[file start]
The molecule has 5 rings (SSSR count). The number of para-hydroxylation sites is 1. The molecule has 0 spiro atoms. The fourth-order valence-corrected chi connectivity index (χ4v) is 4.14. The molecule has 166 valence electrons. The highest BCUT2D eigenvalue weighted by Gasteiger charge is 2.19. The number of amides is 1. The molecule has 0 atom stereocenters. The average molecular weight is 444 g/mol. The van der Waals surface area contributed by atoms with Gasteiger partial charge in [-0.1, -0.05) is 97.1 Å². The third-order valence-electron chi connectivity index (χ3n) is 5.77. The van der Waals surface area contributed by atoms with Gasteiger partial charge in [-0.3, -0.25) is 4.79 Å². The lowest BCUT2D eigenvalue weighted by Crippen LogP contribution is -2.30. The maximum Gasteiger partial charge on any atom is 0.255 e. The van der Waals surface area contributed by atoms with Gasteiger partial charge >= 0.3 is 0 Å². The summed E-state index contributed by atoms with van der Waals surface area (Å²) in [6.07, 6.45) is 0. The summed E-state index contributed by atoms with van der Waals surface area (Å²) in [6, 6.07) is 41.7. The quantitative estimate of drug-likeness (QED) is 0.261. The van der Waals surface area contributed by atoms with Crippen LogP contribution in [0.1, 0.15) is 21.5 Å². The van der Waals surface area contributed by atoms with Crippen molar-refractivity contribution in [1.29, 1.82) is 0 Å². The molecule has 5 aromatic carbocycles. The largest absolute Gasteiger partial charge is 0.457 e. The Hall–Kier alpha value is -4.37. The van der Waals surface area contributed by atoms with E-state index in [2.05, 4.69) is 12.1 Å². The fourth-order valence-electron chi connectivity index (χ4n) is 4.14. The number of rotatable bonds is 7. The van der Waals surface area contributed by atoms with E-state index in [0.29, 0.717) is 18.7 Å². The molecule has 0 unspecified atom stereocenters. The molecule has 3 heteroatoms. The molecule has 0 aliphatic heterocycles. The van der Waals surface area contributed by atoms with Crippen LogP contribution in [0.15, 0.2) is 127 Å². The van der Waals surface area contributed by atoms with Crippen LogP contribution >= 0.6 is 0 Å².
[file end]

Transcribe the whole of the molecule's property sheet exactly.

The molecule has 5 rings (SSSR count). The number of para-hydroxylation sites is 1. The molecule has 0 spiro atoms. The fourth-order valence-corrected chi connectivity index (χ4v) is 4.14. The molecule has 166 valence electrons. The highest BCUT2D eigenvalue weighted by Gasteiger charge is 2.19. The number of amides is 1. The molecule has 0 atom stereocenters. The average molecular weight is 444 g/mol. The van der Waals surface area contributed by atoms with Gasteiger partial charge in [-0.1, -0.05) is 97.1 Å². The third-order valence-electron chi connectivity index (χ3n) is 5.77. The van der Waals surface area contributed by atoms with Gasteiger partial charge in [-0.3, -0.25) is 4.79 Å². The lowest BCUT2D eigenvalue weighted by Crippen LogP contribution is -2.30. The maximum Gasteiger partial charge on any atom is 0.255 e. The van der Waals surface area contributed by atoms with Gasteiger partial charge >= 0.3 is 0 Å². The summed E-state index contributed by atoms with van der Waals surface area (Å²) in [6.07, 6.45) is 0. The summed E-state index contributed by atoms with van der Waals surface area (Å²) in [6, 6.07) is 41.7. The quantitative estimate of drug-likeness (QED) is 0.261. The van der Waals surface area contributed by atoms with Crippen LogP contribution in [0.1, 0.15) is 21.5 Å². The van der Waals surface area contributed by atoms with Crippen molar-refractivity contribution in [1.29, 1.82) is 0 Å². The molecule has 5 aromatic carbocycles. The largest absolute Gasteiger partial charge is 0.457 e. The Hall–Kier alpha value is -4.37. The van der Waals surface area contributed by atoms with E-state index in [2.05, 4.69) is 12.1 Å². The fourth-order valence-electron chi connectivity index (χ4n) is 4.14. The number of rotatable bonds is 7. The van der Waals surface area contributed by atoms with E-state index in [0.29, 0.717) is 18.7 Å². The molecule has 0 unspecified atom stereocenters. The molecule has 3 heteroatoms. The molecule has 0 aliphatic heterocycles. The van der Waals surface area contributed by atoms with Crippen LogP contribution in [0.15, 0.2) is 127 Å². The van der Waals surface area contributed by atoms with Crippen LogP contribution >= 0.6 is 0 Å².